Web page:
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Key Culinary Choice Seems to Be Relish or Mustard

Hot dogs may dominate at convention site, but delegates are more positive about their food experiences outside the event.

August 17, 2000|S Irene Virbila | Restaurant Critic

Girl reporter goes into the belly of the beast--into the Democratic convention not to report on the pressing political issues of our time but to, gulp, investigate what's going on food-wise. Would it be a gourmet event or strictly proletarian? Caviar or hot dogs?

Swathed in press passes to get me past the various levels of security, I felt a little like Joan Rivers outside the Academy Awards waylaying stars to ask them about their gowns.

Food? You want to ask me about the food? The question took delegates by surprise.

"Honey, I haven't eaten well since I got here," Ohio delegate Joyce Leeth told me. Then, chagrined that she'd been so blunt, added, "Sorry, I'm just a Southerner used to a relaxing sit-down dinner. The transportation--we're not used to it."

By the time she got to a party one night, she had just a half-hour to wolf down some food, sitting on the steps.

Walk into Staples Center and you're immediately enveloped in the smell of the hot dogs.

I found Frank Cannon, delegate from West Covina, halfway through a Downtown Dog oozing mustard and relish. "It's as good as any at an event like this," he said. "They're not going to be serving steak." I wouldn't think so.

Judy Sugnet, one of three Oregon delegates slumped over a stand-up table near the food stands, confessed, "We haven't eaten much because they won't let you take anything to your seat, which is a crock because I've seen them eating at a Lakers game. One of us chowed down a hot dog, but I think hunger had more to do with it than the taste of the dog."

I kept hearing the same refrain from most delegates. The food? I only had a hot dog. Or I ate outside before coming in. It took only one day for delegates to learn to pack snacks--apples, crackers, anything--lest they go hungry all day.

Over in Sky Box, a sit-down bar and grill on the main floor, I found plenty of empty tables and two West Virginia delegates wolfing down an impressive-looking grilled burger--the real thing, not a fast-food version--with a heap of fries tossed with garlic, parsley and Parmesan.

"I know they hold the Lakers games in there and they even have cup holders at the seats, so I don't understand why we can't take food or at least a drink in!" said Belinda Biafore. "They trust basketball fans more than they trust Democrats, I guess," Carye Blaney added.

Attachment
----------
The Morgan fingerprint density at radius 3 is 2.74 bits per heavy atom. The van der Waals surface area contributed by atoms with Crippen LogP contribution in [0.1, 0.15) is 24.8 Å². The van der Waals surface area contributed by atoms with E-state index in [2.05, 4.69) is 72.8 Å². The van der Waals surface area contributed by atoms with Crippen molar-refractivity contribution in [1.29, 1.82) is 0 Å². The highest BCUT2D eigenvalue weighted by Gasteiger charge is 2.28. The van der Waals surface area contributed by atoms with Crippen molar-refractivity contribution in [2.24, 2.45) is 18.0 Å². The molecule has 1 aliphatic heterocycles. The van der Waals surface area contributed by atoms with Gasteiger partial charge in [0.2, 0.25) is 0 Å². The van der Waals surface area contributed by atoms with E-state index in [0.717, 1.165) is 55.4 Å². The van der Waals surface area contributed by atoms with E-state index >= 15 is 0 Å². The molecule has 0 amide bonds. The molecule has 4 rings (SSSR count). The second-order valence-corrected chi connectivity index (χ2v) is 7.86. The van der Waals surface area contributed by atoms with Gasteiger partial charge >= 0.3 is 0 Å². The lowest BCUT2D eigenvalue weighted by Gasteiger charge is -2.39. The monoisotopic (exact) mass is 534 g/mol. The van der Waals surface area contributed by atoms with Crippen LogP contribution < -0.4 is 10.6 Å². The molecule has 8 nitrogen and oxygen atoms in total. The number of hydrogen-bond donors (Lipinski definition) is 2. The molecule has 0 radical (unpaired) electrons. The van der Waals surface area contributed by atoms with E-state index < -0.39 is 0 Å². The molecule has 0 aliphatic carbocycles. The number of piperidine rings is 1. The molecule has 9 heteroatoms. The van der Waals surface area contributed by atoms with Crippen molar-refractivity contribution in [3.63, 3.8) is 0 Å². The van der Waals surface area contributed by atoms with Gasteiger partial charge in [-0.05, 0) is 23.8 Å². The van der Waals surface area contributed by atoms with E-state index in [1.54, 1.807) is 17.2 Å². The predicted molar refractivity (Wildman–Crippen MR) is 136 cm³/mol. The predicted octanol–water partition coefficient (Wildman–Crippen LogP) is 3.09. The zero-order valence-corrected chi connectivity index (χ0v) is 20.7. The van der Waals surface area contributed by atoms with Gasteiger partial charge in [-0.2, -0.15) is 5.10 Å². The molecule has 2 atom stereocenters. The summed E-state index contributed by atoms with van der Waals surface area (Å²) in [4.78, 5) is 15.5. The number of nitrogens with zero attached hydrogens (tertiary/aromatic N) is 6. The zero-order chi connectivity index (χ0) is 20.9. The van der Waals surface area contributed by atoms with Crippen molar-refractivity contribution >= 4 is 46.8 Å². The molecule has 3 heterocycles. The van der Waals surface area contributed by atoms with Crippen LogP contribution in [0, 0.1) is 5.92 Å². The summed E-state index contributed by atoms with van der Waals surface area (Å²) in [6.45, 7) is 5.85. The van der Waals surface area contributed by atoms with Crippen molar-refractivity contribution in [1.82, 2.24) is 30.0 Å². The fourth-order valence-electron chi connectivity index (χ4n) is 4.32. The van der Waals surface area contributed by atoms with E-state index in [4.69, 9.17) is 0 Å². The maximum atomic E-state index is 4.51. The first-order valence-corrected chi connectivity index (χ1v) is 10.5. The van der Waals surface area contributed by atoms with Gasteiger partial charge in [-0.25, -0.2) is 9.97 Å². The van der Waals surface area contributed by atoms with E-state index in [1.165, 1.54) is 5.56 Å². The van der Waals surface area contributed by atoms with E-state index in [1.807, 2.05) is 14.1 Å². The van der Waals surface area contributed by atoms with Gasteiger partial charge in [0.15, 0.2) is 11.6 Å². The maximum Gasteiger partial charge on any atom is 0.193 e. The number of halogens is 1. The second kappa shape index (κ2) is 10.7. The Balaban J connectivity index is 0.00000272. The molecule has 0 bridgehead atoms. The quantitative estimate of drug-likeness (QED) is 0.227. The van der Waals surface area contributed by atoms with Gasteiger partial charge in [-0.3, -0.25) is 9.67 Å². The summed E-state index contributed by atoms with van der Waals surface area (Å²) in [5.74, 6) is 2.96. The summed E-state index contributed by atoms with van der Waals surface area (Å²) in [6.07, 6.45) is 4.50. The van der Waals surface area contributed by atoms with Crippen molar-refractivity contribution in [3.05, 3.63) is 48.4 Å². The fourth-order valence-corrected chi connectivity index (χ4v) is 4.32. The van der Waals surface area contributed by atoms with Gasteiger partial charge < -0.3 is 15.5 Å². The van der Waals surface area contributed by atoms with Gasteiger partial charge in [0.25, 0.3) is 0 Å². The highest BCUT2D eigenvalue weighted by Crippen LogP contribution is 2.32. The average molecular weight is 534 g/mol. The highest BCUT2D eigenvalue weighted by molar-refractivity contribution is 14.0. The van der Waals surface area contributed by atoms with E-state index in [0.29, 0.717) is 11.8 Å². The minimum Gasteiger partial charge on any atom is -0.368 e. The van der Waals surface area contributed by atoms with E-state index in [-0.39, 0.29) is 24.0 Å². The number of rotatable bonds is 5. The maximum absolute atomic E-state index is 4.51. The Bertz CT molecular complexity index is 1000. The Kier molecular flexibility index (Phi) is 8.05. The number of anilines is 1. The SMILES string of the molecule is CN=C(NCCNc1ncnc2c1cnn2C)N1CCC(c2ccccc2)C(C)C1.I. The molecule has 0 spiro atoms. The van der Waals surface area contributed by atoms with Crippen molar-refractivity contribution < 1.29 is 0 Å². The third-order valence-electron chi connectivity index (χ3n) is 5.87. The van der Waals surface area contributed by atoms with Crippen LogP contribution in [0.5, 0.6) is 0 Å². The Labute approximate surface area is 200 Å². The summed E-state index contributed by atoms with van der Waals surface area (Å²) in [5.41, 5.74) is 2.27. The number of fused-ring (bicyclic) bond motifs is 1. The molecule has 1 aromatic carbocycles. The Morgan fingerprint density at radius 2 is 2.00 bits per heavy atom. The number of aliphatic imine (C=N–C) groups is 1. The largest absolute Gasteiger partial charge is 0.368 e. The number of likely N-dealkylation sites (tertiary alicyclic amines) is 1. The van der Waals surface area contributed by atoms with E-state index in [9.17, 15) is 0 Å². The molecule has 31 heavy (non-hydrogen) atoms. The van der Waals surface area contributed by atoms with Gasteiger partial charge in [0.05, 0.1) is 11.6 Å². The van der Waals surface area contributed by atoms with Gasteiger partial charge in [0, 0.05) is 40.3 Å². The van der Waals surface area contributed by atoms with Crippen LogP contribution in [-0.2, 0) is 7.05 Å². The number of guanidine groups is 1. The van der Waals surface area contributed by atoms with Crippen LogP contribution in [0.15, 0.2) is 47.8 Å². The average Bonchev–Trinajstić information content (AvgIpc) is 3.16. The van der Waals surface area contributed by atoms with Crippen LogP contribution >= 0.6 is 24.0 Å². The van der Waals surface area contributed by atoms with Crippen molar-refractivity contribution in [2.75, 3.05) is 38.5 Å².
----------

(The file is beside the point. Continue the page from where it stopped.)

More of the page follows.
Most delegates had more positive things to say about their experiences outside the convention. "Oh, we've been testing all the unusual cuisines, and it's very enjoyable," said Kentucky Gov. Paul E. Patton. "We ate at Stinky Onion I think it was, last night. Oh? Stinking Rose." Put burnt garlic cuisine down to one of those exotic specialties of Los Angeles then.

A delegate from the Twin Cities wearing a Viking helmet said she's thrilled with the diversity of food in Los Angeles. What does she mean? "Well, you've got a sushi bar on every other street corner, which is something you don't see at home," said Cathy Smalek, munching a bag of popcorn outside.

The Mississippi delegation finds the food different. "We haven't seen any grits yet," said Sheila Macki for one.

"I'm used to turnip greens, cabbage, sweet potatoes, pork chops, barbecue . . . peach cobbler," says state Sen. David Jordan. I can see he's making himself hungry just thinking about it.

"My wife, though, she loves the food out here. She's trying to lose a couple of pounds, but I don't care that much for losing," said the by-no-means-portly senator.


If delegates on the floor were living on hot dogs and popcorn, what were they eating up in those hospitality suites and sky boxes? Filet mignon and vintage Champagne? Foie gras and lobster?

I tried to get into one of the DNC Finance Committee's many sky boxes with no success but did glimpse an innocent fruit bowl on a coffee table. I lurked around trying to talk to party-goers, asking, "What did you eat in there?" "Oh no, is this some kind of food scare?" asked one woman, laughing. "Watermelon!" she said as she raced off.

I caught Ellen Malcolm, president and a founder of EMILY's List, emerging from the Dianne Feinstein-Barbara Boxer suite. What's to eat in there? She laughed. "Pretzels, cheese, crackers. Dull, dull, dull."

Finally, as a reporter, I couldn't help but be interested in what my brethren were eating. Would they do any better than the delegates?

Will Leubsdorf, 13, working as a messenger for the Dallas Morning News, didn't mince words. "Basically all of the food [stinks]. It's unhealthy. Most of these reporters are gaining weight at an alarming pace."

I check. Not me. Not yet.

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